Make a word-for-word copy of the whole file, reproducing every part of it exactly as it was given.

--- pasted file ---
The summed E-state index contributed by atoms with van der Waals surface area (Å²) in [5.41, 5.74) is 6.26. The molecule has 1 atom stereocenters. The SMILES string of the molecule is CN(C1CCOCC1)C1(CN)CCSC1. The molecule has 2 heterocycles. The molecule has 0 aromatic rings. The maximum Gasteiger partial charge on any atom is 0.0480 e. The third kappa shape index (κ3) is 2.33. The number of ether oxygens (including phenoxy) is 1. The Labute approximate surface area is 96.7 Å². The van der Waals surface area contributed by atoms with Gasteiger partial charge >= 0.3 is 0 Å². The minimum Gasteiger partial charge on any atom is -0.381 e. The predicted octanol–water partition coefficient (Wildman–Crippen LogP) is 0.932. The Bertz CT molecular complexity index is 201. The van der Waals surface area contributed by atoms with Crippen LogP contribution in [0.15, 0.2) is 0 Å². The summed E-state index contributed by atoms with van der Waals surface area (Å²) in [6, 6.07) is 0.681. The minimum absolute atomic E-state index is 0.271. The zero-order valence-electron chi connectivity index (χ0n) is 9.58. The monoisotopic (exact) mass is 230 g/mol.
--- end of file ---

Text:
The summed E-state index contributed by atoms with van der Waals surface area (Å²) in [5.41, 5.74) is 6.26. The molecule has 1 atom stereocenters. The SMILES string of the molecule is CN(C1CCOCC1)C1(CN)CCSC1. The molecule has 2 heterocycles. The molecule has 0 aromatic rings. The maximum Gasteiger partial charge on any atom is 0.0480 e. The third kappa shape index (κ3) is 2.33. The number of ether oxygens (including phenoxy) is 1. The Labute approximate surface area is 96.7 Å². The van der Waals surface area contributed by atoms with Gasteiger partial charge >= 0.3 is 0 Å². The minimum Gasteiger partial charge on any atom is -0.381 e. The predicted octanol–water partition coefficient (Wildman–Crippen LogP) is 0.932. The Bertz CT molecular complexity index is 201. The van der Waals surface area contributed by atoms with Crippen LogP contribution in [0.15, 0.2) is 0 Å². The summed E-state index contributed by atoms with van der Waals surface area (Å²) in [6, 6.07) is 0.681. The minimum absolute atomic E-state index is 0.271. The zero-order valence-electron chi connectivity index (χ0n) is 9.58. The monoisotopic (exact) mass is 230 g/mol.